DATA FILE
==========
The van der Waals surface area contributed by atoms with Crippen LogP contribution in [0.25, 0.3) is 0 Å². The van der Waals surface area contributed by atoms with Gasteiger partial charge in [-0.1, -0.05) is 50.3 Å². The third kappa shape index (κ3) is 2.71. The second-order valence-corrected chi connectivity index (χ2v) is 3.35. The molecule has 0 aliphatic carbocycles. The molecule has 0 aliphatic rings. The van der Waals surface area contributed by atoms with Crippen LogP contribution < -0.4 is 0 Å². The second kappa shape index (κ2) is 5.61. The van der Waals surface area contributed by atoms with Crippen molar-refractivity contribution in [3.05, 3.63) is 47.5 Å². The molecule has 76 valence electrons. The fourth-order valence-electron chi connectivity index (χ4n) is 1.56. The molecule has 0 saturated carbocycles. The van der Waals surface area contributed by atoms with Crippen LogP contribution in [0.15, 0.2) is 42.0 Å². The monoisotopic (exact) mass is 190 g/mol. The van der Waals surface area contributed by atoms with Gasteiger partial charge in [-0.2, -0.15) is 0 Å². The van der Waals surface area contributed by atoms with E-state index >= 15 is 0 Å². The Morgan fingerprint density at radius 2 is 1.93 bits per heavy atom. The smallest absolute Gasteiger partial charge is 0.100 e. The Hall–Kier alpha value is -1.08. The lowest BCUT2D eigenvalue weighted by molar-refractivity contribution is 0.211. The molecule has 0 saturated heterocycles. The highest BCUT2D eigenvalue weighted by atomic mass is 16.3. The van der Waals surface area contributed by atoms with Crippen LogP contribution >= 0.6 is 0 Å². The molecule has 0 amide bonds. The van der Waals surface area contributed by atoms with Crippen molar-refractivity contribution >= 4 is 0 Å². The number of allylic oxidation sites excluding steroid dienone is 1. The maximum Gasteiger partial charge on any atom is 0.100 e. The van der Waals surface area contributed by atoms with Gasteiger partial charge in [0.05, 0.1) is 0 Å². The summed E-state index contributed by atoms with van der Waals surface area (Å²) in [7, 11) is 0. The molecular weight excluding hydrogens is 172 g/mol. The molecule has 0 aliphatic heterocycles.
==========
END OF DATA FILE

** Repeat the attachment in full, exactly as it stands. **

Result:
The van der Waals surface area contributed by atoms with Crippen LogP contribution in [0.25, 0.3) is 0 Å². The van der Waals surface area contributed by atoms with Gasteiger partial charge in [-0.1, -0.05) is 50.3 Å². The third kappa shape index (κ3) is 2.71. The second-order valence-corrected chi connectivity index (χ2v) is 3.35. The molecule has 0 aliphatic carbocycles. The molecule has 0 aliphatic rings. The van der Waals surface area contributed by atoms with Crippen LogP contribution < -0.4 is 0 Å². The second kappa shape index (κ2) is 5.61. The van der Waals surface area contributed by atoms with Crippen molar-refractivity contribution in [3.05, 3.63) is 47.5 Å². The molecule has 76 valence electrons. The fourth-order valence-electron chi connectivity index (χ4n) is 1.56. The molecule has 0 saturated carbocycles. The van der Waals surface area contributed by atoms with Crippen LogP contribution in [0.15, 0.2) is 42.0 Å². The monoisotopic (exact) mass is 190 g/mol. The van der Waals surface area contributed by atoms with Gasteiger partial charge in [-0.2, -0.15) is 0 Å². The van der Waals surface area contributed by atoms with E-state index >= 15 is 0 Å². The Morgan fingerprint density at radius 2 is 1.93 bits per heavy atom. The smallest absolute Gasteiger partial charge is 0.100 e. The Hall–Kier alpha value is -1.08. The lowest BCUT2D eigenvalue weighted by molar-refractivity contribution is 0.211. The molecule has 0 saturated heterocycles. The highest BCUT2D eigenvalue weighted by atomic mass is 16.3. The van der Waals surface area contributed by atoms with Crippen LogP contribution >= 0.6 is 0 Å². The molecule has 0 amide bonds. The van der Waals surface area contributed by atoms with Crippen molar-refractivity contribution >= 4 is 0 Å². The number of allylic oxidation sites excluding steroid dienone is 1. The maximum Gasteiger partial charge on any atom is 0.100 e. The van der Waals surface area contributed by atoms with Gasteiger partial charge in [0.05, 0.1) is 0 Å². The summed E-state index contributed by atoms with van der Waals surface area (Å²) in [7, 11) is 0. The molecular weight excluding hydrogens is 172 g/mol. The molecule has 0 aliphatic heterocycles.